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Page 32

Marti Hohmann Brings Her Passion For Dog Training To Wellington Story by Emily Riden • Photos by Sara Hellner

Marti Hohmann was managing a crack team of Internet content developers in New York City when she realized that something was missing in her life. She loved the excitement, but she missed working with animals, a passion she had felt since childhood. “I grew up training dogs,” she recalled. “I decided to see if I could make a living doing what made me truly happy.” In pursuit of doing what she loved, Hohmann left Manhattan, moved to Austin, Texas, and accepted a job as a veterinary technician at the city shelter. She also enrolled as a student at the San Francisco SPCA Academy for Dog Trainers. “By the time I rediscovered dog training as an adult, it was based in science, not mythology, and its principles arose from a solid understanding of how animals learn,” Hohmann said. “The San

Francisco SPCA was the place to be because Jean Donaldson was there.” Donaldson, author of The Culture Clash, urges people to see dogs as dogs, not small people in fur suits, and uses positive reinforcement and the principles of operant conditioning to teach them how to adjust to life among humans — no barking, chewing or jumping allowed. Later, pursuit of another childhood passion would lead Hohmann to make another move — this time from Austin to Wellington. “I bought my first dressage horse, an Oldenburg gelding, in Austin,” Hohmann said. “Eventually, we made it to Wellington for our first season. Once I’d been here, there was no turning back. I wanted to have access to the very best trainers and equine professionals I could, and watch good riders in action. Everything I needed was here. Luckily, dog training is a portable business. I went home, sold my house, packed my bags and moved to Wellington.” Once in Wellington, Hohmann found the perfect niche community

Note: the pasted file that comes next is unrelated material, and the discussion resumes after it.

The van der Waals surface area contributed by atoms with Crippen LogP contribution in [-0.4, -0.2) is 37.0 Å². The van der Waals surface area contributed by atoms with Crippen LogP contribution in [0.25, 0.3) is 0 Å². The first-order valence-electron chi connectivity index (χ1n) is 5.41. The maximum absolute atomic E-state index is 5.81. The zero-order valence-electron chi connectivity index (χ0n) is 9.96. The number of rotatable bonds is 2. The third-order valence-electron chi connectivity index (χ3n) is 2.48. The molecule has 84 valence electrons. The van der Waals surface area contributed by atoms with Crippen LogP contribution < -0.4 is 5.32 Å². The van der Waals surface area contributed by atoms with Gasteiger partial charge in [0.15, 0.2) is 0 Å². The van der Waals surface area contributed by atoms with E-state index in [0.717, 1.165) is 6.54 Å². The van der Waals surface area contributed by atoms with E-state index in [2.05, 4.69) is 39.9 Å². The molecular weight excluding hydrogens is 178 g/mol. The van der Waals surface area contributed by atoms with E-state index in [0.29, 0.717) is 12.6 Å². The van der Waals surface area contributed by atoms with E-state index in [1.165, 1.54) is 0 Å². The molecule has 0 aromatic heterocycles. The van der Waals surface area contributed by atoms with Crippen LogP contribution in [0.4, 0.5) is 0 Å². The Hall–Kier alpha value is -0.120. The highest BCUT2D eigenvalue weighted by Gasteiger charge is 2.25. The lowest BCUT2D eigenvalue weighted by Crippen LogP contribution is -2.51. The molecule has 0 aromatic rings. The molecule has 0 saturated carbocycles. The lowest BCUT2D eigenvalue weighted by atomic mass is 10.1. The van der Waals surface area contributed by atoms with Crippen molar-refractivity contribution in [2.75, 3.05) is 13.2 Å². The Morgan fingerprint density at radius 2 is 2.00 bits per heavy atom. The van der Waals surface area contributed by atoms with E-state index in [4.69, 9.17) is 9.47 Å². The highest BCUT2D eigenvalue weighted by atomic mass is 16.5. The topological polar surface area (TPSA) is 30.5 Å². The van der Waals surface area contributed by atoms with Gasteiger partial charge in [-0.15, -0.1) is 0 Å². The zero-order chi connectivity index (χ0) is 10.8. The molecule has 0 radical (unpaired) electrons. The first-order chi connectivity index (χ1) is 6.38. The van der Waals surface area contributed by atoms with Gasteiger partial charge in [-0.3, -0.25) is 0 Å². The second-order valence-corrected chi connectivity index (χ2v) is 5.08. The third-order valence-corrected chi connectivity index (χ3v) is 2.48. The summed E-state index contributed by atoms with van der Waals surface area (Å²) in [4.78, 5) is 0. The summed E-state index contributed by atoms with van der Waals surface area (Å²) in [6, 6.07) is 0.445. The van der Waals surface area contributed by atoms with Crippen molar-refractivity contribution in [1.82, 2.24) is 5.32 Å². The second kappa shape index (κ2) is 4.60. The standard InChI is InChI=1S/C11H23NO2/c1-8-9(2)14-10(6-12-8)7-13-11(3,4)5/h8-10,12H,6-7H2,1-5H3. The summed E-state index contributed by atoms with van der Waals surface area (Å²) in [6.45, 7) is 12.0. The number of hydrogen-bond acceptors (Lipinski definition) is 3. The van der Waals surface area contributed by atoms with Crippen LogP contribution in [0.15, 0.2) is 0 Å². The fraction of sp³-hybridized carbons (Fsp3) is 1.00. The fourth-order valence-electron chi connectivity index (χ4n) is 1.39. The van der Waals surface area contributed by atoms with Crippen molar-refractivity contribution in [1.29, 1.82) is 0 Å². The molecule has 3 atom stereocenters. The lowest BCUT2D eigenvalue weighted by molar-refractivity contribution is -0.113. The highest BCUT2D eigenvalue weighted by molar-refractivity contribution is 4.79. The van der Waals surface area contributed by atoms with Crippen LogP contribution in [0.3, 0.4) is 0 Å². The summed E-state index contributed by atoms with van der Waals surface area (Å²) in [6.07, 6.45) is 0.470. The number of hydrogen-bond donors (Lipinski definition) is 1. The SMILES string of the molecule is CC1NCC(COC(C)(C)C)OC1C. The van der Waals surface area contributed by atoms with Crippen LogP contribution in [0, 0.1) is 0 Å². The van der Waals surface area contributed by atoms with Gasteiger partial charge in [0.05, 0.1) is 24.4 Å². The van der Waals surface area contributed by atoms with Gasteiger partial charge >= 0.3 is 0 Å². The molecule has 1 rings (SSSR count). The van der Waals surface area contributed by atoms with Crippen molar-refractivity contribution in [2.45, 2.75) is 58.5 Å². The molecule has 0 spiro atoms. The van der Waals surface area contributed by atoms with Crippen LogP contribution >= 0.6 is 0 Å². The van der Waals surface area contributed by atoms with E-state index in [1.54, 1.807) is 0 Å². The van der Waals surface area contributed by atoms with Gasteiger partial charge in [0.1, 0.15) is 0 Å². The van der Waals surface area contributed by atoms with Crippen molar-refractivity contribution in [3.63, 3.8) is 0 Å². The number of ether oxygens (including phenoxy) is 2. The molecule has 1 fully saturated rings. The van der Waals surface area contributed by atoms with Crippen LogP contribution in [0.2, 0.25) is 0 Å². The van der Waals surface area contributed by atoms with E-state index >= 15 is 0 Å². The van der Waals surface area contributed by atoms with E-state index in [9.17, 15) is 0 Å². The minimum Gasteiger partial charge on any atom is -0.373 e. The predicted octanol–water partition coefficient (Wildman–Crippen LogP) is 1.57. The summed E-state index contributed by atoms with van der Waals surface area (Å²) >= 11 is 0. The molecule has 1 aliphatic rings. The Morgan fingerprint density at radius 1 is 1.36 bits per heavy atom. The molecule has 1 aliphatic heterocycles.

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where equestrians and dog lovers coincide. She also discovered her love for competitive dog obedience. “In San Francisco, I learned how to help people who want their dogs to be well-behaved companions,” Hohmann explained. “I’m a competitive person, though, so I started going to dog shows and learning what was involved. I quickly gravitated toward the competitive obedience classes that the AKC [American Kennel Club] offers.” AKC Obedience features Novice, Open and Utility levels. At the highest levels, dogs must jump, retrieve, drop into a down from a sprint, respond to hand signals delivered up to 50 feet away, and distinguish objects that contain their owner’s scent from those touched by other people. “I’d never seen anything like it,” Hohmann said. “Obedience is a lot like dressage. You have to be precise, and the dog has to want to do it, and do it accurately. By then, I had taught thousands of dogs to lie down and stay, or come when called, but I realized I wasn’t sure where to start. Also, I wanted to know if the principles I had learned in school would transfer to the show ring. For a long time, dogs were prepared for trials using compulsion. I was lucky, though. By the time I started showing, food, play and science had changed everything. Now it’s a joy to prepare for a trial — and a study in problem-solving.”

Profile for Wellington The Magazine LLC

Wellington The Magazine June 2015  

June 2015 | ON THE COVER Learn more about Tory, our cover dog, in the Forever Greyhounds feature. Photo by Abner Pedraza | Riding Is A Way...

Wellington The Magazine June 2015  

June 2015 | ON THE COVER Learn more about Tory, our cover dog, in the Forever Greyhounds feature. Photo by Abner Pedraza | Riding Is A Way...